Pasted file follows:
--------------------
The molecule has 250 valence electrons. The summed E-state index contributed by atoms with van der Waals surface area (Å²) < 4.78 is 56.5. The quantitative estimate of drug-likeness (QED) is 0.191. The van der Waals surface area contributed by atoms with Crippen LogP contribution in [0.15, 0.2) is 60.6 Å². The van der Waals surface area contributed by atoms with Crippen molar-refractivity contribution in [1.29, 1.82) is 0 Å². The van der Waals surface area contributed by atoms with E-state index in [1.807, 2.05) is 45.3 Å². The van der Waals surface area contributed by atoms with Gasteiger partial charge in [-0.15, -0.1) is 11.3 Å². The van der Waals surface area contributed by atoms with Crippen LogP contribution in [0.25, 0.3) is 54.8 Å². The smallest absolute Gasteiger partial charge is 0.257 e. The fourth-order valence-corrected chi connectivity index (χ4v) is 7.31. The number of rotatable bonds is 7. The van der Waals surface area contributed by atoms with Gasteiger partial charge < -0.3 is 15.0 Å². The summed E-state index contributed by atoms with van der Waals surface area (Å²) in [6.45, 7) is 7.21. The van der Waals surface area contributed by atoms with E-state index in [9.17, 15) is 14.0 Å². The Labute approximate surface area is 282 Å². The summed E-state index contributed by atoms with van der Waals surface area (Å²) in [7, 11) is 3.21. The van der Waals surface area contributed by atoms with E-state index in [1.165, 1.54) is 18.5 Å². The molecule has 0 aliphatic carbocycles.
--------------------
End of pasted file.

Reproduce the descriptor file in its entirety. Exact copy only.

The molecule has 250 valence electrons. The summed E-state index contributed by atoms with van der Waals surface area (Å²) < 4.78 is 56.5. The quantitative estimate of drug-likeness (QED) is 0.191. The van der Waals surface area contributed by atoms with Crippen LogP contribution in [0.15, 0.2) is 60.6 Å². The van der Waals surface area contributed by atoms with Crippen molar-refractivity contribution in [1.29, 1.82) is 0 Å². The van der Waals surface area contributed by atoms with E-state index in [1.807, 2.05) is 45.3 Å². The van der Waals surface area contributed by atoms with Gasteiger partial charge in [-0.15, -0.1) is 11.3 Å². The van der Waals surface area contributed by atoms with Crippen LogP contribution in [0.25, 0.3) is 54.8 Å². The smallest absolute Gasteiger partial charge is 0.257 e. The fourth-order valence-corrected chi connectivity index (χ4v) is 7.31. The number of rotatable bonds is 7. The van der Waals surface area contributed by atoms with Gasteiger partial charge < -0.3 is 15.0 Å². The summed E-state index contributed by atoms with van der Waals surface area (Å²) in [6.45, 7) is 7.21. The van der Waals surface area contributed by atoms with E-state index in [9.17, 15) is 14.0 Å². The Labute approximate surface area is 282 Å². The summed E-state index contributed by atoms with van der Waals surface area (Å²) in [7, 11) is 3.21. The van der Waals surface area contributed by atoms with E-state index in [1.165, 1.54) is 18.5 Å². The molecule has 0 aliphatic carbocycles.